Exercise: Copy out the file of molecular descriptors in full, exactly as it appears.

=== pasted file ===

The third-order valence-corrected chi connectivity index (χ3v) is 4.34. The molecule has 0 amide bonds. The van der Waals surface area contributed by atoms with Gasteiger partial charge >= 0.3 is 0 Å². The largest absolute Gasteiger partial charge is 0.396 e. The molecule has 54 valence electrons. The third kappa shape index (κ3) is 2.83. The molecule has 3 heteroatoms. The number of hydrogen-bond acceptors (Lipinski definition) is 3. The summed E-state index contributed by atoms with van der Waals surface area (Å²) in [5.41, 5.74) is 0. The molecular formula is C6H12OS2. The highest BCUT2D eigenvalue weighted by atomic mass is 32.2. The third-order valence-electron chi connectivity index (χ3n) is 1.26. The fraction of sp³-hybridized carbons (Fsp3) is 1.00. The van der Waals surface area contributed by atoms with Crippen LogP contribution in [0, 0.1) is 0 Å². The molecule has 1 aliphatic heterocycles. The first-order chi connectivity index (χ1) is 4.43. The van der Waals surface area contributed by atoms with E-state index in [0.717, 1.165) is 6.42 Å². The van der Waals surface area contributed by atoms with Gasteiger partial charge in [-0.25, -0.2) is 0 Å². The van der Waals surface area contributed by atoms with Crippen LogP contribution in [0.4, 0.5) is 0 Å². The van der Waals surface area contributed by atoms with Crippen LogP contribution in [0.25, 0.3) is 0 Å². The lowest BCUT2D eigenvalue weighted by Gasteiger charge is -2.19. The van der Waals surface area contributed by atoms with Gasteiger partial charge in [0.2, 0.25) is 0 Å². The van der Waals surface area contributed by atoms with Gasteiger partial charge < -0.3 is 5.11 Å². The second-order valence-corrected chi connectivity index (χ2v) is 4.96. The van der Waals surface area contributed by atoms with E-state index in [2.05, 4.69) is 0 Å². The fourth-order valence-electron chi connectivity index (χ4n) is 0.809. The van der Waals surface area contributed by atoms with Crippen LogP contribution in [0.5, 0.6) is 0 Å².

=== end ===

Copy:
The third-order valence-corrected chi connectivity index (χ3v) is 4.34. The molecule has 0 amide bonds. The van der Waals surface area contributed by atoms with Gasteiger partial charge >= 0.3 is 0 Å². The largest absolute Gasteiger partial charge is 0.396 e. The molecule has 54 valence electrons. The third kappa shape index (κ3) is 2.83. The molecule has 3 heteroatoms. The number of hydrogen-bond acceptors (Lipinski definition) is 3. The summed E-state index contributed by atoms with van der Waals surface area (Å²) in [5.41, 5.74) is 0. The molecular formula is C6H12OS2. The highest BCUT2D eigenvalue weighted by atomic mass is 32.2. The third-order valence-electron chi connectivity index (χ3n) is 1.26. The fraction of sp³-hybridized carbons (Fsp3) is 1.00. The van der Waals surface area contributed by atoms with Crippen LogP contribution in [0, 0.1) is 0 Å². The molecule has 1 aliphatic heterocycles. The first-order chi connectivity index (χ1) is 4.43. The van der Waals surface area contributed by atoms with E-state index in [0.717, 1.165) is 6.42 Å². The van der Waals surface area contributed by atoms with Gasteiger partial charge in [-0.25, -0.2) is 0 Å². The van der Waals surface area contributed by atoms with Crippen LogP contribution in [0.4, 0.5) is 0 Å². The van der Waals surface area contributed by atoms with Crippen LogP contribution in [0.25, 0.3) is 0 Å². The lowest BCUT2D eigenvalue weighted by Gasteiger charge is -2.19. The van der Waals surface area contributed by atoms with Gasteiger partial charge in [0.2, 0.25) is 0 Å². The van der Waals surface area contributed by atoms with Gasteiger partial charge < -0.3 is 5.11 Å². The second-order valence-corrected chi connectivity index (χ2v) is 4.96. The van der Waals surface area contributed by atoms with E-state index in [2.05, 4.69) is 0 Å². The fourth-order valence-electron chi connectivity index (χ4n) is 0.809. The van der Waals surface area contributed by atoms with Crippen LogP contribution in [0.5, 0.6) is 0 Å².